[See show system license.]

Subscriber Management and Services

  • DHCPv6 lease renewal for separate IA renew requests (PTX Series)—Starting in Junos OS Release 17.4R2, the jdhcpd process handles the second renew request differently if the DHCPv6 client CPE device does both of the following:

    • Initiates negotiation for both the IA_NA and IA_PD address types in a single solicit message.

    • Sends separate lease renew requests for the IA_NA and the IA_PD and the renew requests are received back-to-back.

    The new behavior is as follows:

    1. When the reply is received for the first renew request, if a renew request is pending for the second address type, the client stays in the renewing state, the lease is extended for the first IA, and the client entry is updated.

    2. When the reply is received for the second renew request, the lease is extended for the second IA and the client entry is updated again.

    In earlier releases:

    1. The client transitions to the bound state instead of staying in the renewing state. The lease is extended for the first IA and the client entry is updated.

    2. When the reply is received for the second renew request, the lease is not renewed for the second address type and the reply is forwarded to the client. Consequently, when that lease ages out, the binding for that address type is cleared, the access route is removed, and subsequent traffic is dropped for that address or address prefix.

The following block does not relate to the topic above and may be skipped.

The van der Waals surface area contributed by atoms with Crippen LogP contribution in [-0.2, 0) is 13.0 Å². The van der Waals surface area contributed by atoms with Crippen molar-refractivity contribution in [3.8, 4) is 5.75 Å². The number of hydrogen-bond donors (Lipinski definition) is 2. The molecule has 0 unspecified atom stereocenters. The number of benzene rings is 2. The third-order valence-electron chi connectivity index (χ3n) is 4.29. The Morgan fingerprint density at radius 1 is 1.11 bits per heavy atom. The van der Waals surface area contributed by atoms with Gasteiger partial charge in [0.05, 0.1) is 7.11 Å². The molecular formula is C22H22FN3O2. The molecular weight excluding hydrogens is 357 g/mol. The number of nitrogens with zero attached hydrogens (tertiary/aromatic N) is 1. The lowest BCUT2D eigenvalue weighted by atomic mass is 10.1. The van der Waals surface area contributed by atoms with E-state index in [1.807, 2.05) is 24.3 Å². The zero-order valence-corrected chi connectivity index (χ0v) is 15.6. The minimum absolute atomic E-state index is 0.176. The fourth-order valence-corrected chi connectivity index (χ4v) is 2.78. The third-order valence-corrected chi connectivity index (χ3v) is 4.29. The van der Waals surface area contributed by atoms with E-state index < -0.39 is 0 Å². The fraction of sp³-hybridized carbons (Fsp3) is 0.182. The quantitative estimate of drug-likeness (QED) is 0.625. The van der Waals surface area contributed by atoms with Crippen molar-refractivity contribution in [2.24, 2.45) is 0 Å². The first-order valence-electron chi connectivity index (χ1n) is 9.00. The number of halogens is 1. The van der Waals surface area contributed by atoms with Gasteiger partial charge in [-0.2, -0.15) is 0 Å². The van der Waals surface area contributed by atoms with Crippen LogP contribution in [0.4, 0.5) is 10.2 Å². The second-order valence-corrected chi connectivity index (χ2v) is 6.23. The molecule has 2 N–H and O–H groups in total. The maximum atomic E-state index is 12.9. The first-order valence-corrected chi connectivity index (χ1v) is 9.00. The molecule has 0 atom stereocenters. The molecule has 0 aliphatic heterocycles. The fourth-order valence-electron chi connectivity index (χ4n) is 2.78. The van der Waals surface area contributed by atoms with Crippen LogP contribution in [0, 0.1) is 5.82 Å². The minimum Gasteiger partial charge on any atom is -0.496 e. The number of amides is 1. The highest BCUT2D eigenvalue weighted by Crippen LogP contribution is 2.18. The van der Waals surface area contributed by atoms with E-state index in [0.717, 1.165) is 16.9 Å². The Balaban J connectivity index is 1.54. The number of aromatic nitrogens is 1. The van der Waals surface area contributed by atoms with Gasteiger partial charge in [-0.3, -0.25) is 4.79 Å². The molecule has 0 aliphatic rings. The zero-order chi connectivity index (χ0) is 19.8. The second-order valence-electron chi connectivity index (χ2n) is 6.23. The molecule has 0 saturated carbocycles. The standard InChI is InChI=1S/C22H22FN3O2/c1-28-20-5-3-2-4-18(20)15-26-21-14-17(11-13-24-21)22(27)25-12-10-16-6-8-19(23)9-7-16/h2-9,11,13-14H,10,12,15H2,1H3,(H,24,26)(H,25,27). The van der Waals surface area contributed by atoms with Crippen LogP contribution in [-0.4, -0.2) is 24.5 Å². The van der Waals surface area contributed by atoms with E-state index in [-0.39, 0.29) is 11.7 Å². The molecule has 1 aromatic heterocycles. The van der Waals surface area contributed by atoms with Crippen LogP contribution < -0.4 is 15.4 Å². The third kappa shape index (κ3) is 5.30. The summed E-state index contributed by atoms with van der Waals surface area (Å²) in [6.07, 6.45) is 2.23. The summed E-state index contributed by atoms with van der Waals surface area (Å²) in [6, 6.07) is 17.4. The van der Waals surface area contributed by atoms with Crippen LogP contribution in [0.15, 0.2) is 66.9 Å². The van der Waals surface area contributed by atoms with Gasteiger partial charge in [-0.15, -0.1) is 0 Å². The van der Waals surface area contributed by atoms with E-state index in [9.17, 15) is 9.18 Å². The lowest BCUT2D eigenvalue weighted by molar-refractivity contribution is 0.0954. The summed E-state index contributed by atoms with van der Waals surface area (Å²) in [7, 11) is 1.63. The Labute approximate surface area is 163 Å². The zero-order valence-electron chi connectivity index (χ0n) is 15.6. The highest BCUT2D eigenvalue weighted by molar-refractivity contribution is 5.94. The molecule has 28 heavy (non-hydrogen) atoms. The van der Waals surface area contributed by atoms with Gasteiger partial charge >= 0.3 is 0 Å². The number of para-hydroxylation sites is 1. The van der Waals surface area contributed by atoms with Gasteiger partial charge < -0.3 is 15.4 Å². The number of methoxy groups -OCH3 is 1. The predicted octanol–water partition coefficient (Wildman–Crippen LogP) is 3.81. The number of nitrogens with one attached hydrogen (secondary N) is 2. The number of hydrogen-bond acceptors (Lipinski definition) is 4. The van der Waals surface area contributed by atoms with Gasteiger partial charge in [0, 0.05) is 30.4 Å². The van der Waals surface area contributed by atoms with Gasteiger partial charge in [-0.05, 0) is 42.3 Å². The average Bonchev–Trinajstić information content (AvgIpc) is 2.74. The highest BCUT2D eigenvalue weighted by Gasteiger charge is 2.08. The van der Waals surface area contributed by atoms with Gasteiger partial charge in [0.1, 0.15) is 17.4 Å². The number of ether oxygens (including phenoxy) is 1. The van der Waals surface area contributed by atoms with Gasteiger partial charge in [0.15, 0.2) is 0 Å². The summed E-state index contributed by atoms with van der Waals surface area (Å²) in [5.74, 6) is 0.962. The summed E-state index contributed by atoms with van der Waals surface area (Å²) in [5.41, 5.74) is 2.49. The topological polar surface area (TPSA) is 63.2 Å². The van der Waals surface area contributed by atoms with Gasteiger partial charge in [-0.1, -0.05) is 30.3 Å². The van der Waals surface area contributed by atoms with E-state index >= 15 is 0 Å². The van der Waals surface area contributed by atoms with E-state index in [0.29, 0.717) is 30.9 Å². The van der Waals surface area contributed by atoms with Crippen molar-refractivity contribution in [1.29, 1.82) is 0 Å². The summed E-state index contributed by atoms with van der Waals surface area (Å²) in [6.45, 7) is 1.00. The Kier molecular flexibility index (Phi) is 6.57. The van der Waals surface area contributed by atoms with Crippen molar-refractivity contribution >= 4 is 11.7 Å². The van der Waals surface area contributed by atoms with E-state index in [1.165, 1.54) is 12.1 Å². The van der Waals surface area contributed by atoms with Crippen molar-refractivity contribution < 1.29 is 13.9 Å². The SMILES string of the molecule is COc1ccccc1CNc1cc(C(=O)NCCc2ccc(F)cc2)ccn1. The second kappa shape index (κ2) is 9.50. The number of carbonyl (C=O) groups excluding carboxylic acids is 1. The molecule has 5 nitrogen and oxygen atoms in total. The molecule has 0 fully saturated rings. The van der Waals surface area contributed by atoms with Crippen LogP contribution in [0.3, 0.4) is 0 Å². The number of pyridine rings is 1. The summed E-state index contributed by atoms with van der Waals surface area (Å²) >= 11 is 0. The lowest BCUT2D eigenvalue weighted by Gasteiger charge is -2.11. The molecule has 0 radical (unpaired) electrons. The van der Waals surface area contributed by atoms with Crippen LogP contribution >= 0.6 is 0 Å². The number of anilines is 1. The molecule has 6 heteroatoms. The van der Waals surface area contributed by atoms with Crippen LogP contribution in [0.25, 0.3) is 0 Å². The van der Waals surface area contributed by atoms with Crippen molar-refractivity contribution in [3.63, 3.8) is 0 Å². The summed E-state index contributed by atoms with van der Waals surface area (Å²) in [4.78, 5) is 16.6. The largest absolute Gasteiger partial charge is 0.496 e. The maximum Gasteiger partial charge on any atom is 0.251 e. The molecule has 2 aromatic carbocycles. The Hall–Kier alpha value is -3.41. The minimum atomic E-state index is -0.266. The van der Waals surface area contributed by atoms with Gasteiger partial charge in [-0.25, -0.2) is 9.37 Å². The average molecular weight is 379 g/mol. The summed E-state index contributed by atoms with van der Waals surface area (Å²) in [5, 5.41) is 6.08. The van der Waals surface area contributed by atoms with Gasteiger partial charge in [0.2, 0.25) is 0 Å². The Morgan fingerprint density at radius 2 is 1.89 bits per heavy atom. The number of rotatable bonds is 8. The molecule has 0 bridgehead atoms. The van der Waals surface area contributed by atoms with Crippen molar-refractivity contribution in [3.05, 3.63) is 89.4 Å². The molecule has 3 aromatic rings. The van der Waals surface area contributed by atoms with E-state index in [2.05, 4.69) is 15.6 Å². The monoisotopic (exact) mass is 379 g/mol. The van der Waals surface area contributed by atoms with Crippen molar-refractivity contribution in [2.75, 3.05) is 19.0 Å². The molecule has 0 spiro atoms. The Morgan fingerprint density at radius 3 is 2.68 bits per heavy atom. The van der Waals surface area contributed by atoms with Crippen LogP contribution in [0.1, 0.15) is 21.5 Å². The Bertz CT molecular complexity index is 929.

[See Using DHCPv6 IA_NA with DHCPv6 Prefix Delegation Overview.]

Known Behavior

This section contains the known behavior, system maximums, and limitations in hardware and software in Junos OS Release 17.4R2 for PTX Series.

For the most complete and latest information about known Junos OS defects, use the Juniper Networks online Junos Problem Report Search application.

General Routing

  • For CFP2-DCO-T-WDM-1 pluggable, Rx payload type is shown incorrectly. PR1300423

  • On PTX (GingerAle PIC on Gladiator FPC), when backward frr is enabled on far end the convergence time is higher as extra delay (average 500 msec) incurred in triggering FRR, due to software based polling. PR1303820

  • Forwarding-option filter (FTF) with DSCP action is not supported on PTX1000 and other PE chipset platforms. PR1310747

  • In the specific case of semi-graceful RCB reboot initiated by the internal shell command: 'vhclient init 0', GRES takes longer to complete i.r 3 minutes as opposed to 21 seconds. The regular cli command: 'request vmhost reboot' (graceful) and a jack-out-jack-in of the RE (ungraceful) do not exhibit this delay. PR1312065

Interfaces and Chassis

  • On PTX10008 and PTX10016 routers, if you remove the redundant Switch Interface Board (SIB) after upgrading Junos OS from Release 17.4R1 or Release 17.2X75-D90 to a later release, then an alarm is not generated. This is a known behavior and has no impact on the performance of the router.

Known Issues

This section lists the known issues in hardware and software in Junos OS Release 17.4R2 for the PTX Series.

For the most complete and latest information about known Junos OS defects, use the Juniper Networks online Junos Problem Report Search application.

General Routing